Playing inside The Convent of Pleasure Manju Sivasankar
In Margaret Cavendish’s The Convent of Pleasure, the ladies of the convent watch a play as a way to pass time. In this “play within a play,” occurring during the third act of Convent of Pleasure, interesting ideas about the status quos surfaced and are questioned. The play within the play mainly addresses the hardships of being a married woman via two major situations, the indiscretions of men and the horrifics of childbirth. It is an object lesson on married life, and a warning to its audience.
In the first situation, the women (actors) discuss their husbands’ harmful habits concerning money, affairs, etc. For instance, two women converse about their husbands explicating that they were spending all their money drinking, resulting in their families to starve and suffer. They also mention that even if they attempt to hinder them:
Second Woman: We shall be both beaten by them. First Woman: I care not: for I will not suffer him to be drunk. (3.2)
The two women reveal that despite their willingness to try and stop their husbands from spending all their money, they are certain yet blasé that they will be beaten for it. In a later scene, another lady laments that “my Husband hath play’d all his Estate away at Dice and Cards, even to the Clothes on his back...[he] hath not only lost his own Estate, but also my Portion...so that I must beg for my living” (3.4). The women highlight that while they are forced to suffer and endeavor to care for their families and themselves, their husbands are carelessly spending away their money. The play within the play emphasizes the struggle that married women go through, specifically with their husbands.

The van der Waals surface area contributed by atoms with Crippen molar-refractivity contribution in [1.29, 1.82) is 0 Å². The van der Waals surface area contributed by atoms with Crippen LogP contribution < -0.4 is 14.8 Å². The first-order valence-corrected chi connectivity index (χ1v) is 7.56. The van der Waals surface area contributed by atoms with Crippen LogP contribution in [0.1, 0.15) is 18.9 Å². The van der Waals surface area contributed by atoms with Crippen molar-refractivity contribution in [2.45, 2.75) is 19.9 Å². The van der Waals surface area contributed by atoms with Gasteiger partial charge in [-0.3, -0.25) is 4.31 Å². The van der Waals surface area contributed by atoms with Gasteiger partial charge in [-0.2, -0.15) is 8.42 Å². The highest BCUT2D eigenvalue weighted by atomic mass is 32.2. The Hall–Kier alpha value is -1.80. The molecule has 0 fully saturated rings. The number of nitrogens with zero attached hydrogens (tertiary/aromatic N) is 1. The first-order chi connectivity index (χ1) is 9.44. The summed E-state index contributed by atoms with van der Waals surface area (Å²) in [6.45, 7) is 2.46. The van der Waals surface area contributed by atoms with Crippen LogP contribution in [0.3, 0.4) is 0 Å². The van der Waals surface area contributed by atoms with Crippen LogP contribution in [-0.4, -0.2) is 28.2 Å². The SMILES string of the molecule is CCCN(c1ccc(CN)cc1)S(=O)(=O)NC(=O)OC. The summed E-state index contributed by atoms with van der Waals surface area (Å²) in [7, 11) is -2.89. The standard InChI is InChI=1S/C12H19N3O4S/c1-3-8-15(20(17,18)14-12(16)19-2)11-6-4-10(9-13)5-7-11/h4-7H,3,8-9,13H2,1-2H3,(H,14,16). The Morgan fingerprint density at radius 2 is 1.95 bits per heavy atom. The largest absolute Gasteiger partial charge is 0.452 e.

Furthermore, the women discuss the pains of childbirth, and the anguish it causes. The first instance of this concept is a concise scene where a lady bemoans her sickness while a maid assures her that she is only pregnant. Despite this, the lady is not pleased (3.3). Later on, the lady returns, exclaiming, “Oh! my Child is dead, my Child is dead…who can have patience to lose their only Child? who can!”(3.5) Here, there is the implication that something has gone terribly wrong, for the scene depicts the lady being confused and terrified and the Maid, being passive about the whole situation. This reveals that, while the incident seems confusing and horrifying, it could have been considered “normal” for women to go through. Later on in the play within the play, the scenes depict a lady in labor, waiting for a midwife; however, the midwife is “with another Lady...she hath been with a Lady that hath been in strong labour these three days of a dead child, and ‘tis thought she cannot be delivered” (3.7-9). Despite the implications of this, when the midwife arrives they still usher her into the Lady’s room to help with the birth. These scenes portray the pain and struggle behind childbirth.
The play within the play highlights these struggles that most married women at the time had to face. Not only does it allow the ladies of the convent to express their views towards married life, but also further solidifies their beliefs. By presenting the hardships of married life, specifically through the venues of childbirth and husbands' bad habits, the ladies could be increasingly influenced into remaining in the convent and continuing to abstain from marriage and their social lives.